'Ceramic artist Jane Millar envisions a future crisis of lost knowledge. Her Orrery attempts a narration of origins and contingencies, while a Werkbund type traveller's display case of wave forms triggers unrecovered memories and soothes future human survivors' feelings of loss.'

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Teaching Case  Jane Millar 2019  Fired ceramics, wood, blanket, foam and plastic

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Article Image Orrery  Jane Millar 2018 - 2020  Fired                                                                                              ceramic and movable steel structure

Space Shift APT Gallery Curated by Sarah Kogan

Space Shift      Curated by Sarah Kogan

Guest art critic: Richard Dyer

APT Gallery, Creekside

19 October – 4 November 2018      Private view 18 October 6–9pm

Wendy Anderson | Neel Bakhle | Jeremy Bubb | Maria Chevska | Richard Dyer | Adam Gray |

Sarah Kogan | Enzo Marra | Jane Millar | Galen Riley | Susan Sluglett | Rachel Warriner

The structure of APT Gallery lends itself to an interrelated reading of the works, in that as we move through the three spaces, views of work sited in diagonal aspect to each are glimpsed through the architectural space and lead us towards an unfolding combination of image, object or screen. The gallery itself is presented as a single artwork with interconnecting elements placed within it. The aim is that this may direct the gaze of the viewer to new horizons and interiors or shift them into an aerial and psychological free fall.

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At the invitation of artist and curator Sarah Kogan, I created the installation Grip for Space Shift, APT Gallery, 2018: 

'Grip used the gallery space to create an installation of ceramic foot or hand 'holds' which were installed to the full interior height of the gallery. Climbing walls in indoor sports centres work our bodies upwards through strength and stamina, they offer no natural vista.  Installed in a white cube space, the holds that made up Grip scaled the walls, reaching beams, with ladders or scaffolding, alluded to and questioned artistic aspiration, even privilege which a position of height can assume. The footholds presented approximations and mockeries of natural forms, with the seduction and longing; materiality and fragility of ceramics.'


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'Ghost Tide' Curated by Monika Bobinska and Sarah Sparkes, Thameside gallery, Woolwich

The Ghost Tide, curated by Monika Bobinska and Sarah Sparkes

Exhibition Dates: 20 October-3 November 2018
Preview: Friday 19 October 2018, 6.30-8.30pm with Gen Doy performance 7.30pm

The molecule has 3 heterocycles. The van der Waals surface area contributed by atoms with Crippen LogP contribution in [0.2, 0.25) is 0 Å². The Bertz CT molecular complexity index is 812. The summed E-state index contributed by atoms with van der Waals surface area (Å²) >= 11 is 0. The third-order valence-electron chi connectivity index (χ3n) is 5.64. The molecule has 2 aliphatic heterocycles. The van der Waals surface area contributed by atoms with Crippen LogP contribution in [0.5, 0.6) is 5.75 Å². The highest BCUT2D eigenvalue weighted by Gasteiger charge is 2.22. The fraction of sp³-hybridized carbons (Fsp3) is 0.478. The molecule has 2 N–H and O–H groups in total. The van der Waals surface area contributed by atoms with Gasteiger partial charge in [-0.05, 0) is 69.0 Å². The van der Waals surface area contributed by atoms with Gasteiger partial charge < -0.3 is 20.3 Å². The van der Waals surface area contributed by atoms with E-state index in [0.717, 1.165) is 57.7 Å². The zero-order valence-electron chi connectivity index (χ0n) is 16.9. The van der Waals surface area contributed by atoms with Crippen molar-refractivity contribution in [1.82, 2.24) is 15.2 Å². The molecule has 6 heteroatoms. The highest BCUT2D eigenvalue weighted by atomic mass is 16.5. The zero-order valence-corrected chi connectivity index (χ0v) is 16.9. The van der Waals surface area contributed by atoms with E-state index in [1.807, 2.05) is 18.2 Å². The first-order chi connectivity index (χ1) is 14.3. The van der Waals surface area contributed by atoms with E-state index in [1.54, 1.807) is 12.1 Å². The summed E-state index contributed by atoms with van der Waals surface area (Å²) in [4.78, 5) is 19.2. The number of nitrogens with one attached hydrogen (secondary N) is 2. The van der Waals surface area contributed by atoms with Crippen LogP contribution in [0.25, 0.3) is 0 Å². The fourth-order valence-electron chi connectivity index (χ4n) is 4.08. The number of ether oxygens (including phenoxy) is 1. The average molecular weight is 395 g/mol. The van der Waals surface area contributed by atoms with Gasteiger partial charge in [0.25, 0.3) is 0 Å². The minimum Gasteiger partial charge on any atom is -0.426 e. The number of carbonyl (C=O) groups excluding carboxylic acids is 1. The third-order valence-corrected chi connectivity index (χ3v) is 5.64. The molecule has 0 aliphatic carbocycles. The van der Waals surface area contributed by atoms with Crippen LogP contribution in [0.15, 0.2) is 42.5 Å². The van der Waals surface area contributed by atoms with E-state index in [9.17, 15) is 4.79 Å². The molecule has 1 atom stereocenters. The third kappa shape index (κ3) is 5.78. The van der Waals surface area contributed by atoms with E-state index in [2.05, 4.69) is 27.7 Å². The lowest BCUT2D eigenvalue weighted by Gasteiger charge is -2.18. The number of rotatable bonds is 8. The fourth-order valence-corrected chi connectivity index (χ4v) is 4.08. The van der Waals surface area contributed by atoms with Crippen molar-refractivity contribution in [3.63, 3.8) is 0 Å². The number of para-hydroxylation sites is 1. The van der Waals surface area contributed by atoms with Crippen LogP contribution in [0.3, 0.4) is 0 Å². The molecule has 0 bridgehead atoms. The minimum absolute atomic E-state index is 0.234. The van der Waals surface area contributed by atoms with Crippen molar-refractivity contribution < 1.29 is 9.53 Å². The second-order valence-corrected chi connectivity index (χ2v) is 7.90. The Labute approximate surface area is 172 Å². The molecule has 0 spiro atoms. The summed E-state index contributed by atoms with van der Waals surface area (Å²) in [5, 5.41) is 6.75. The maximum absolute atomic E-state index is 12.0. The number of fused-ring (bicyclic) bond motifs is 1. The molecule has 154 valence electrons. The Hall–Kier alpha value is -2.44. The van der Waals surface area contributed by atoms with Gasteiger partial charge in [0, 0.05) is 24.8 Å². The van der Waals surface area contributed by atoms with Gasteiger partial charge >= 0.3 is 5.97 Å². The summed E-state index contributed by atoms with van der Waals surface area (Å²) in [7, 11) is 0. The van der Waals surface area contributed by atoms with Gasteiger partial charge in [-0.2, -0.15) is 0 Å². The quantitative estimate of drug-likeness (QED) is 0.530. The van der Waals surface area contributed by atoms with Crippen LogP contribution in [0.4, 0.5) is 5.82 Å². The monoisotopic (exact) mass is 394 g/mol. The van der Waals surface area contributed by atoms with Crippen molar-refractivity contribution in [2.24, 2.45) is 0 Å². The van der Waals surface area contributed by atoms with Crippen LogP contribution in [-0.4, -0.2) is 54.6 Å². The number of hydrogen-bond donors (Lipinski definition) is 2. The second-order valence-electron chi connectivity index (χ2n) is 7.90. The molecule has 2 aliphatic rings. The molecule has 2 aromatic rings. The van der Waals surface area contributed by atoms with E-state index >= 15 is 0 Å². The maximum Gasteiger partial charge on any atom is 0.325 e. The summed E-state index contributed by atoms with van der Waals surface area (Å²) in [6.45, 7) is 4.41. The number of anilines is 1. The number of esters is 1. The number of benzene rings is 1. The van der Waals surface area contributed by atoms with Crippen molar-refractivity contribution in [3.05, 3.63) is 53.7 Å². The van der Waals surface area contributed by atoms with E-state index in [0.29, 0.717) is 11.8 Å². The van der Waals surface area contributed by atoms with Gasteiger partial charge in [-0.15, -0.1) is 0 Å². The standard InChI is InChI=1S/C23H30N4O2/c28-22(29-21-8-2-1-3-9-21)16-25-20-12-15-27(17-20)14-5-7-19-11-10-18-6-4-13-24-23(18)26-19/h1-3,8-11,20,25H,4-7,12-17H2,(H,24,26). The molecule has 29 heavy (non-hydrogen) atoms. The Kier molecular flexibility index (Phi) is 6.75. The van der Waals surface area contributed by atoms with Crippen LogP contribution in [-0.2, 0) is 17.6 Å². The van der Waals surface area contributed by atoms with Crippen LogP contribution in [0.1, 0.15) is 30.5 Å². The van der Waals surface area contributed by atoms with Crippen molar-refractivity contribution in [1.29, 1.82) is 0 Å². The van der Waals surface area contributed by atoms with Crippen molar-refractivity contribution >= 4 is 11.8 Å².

Curators' Talk: Saturday 20 October 3-4pm
Day of the Dead Closing Party: Saturday 3 November 2-7.30pm

The Ghost Tide - coinciding with the festivals of Hallowe'en, All Souls and the Day of the Dead - takes as its starting point the perspective that ghosts exist as an idea, or as part of a belief system, across cultures, across national borders and throughout recorded history. Most languages contain words to describe the ghost, spirit or immaterial part of a deceased person. Often, these words - like the type of ghost they describe - have traversed borders and been assimilated across cultures.

The exhibition, situated next to the Thames Barrier in South-East London, evokes ghosts as a migratory tide, washed up along the shore of the Thames their historical baggage in tow. It also explores the presence of artists in this part of London, as a migratory tide of creative fotsam and jetsam which ebbs and fows as the city gentrifes and develops. Featured works include sculpture, installation, flm, sound, performance and wall based works. The exhibition will include installations and outdoor interventions, as well as public events.

The Ghost Tide features works by over 30 UK and international artists. Artists featured: Andrea G Artz, Chris Boyd, Davies, Monaghan & Klein, Gen Doy, Sarah Doyle, Graham Dunning, Diane Eagles, Andrew Ekins, Charlie Fox, Katie Goodwin, Kio Griffth, Miyuki Kasahara, Calum F Kerr, Rob La Frenais, David Leapman, Liane Lang, Toby MacLennan, Laura Marker, Joanna McCormick, Josie McCoy, Jane Millar, Output Arts, Miroslav Pomichal, Brothers Quay, Anne Robinson, Edwin Rostron, Matt Rowe, Sarah Sparkes, Charlotte Squire, Sara Trillo, Yun Ting Tsai, Kate Walters, Patrick White, Heidi Wigmore, Neale Willis, Mary Yacoob, Neda Zarfsaz.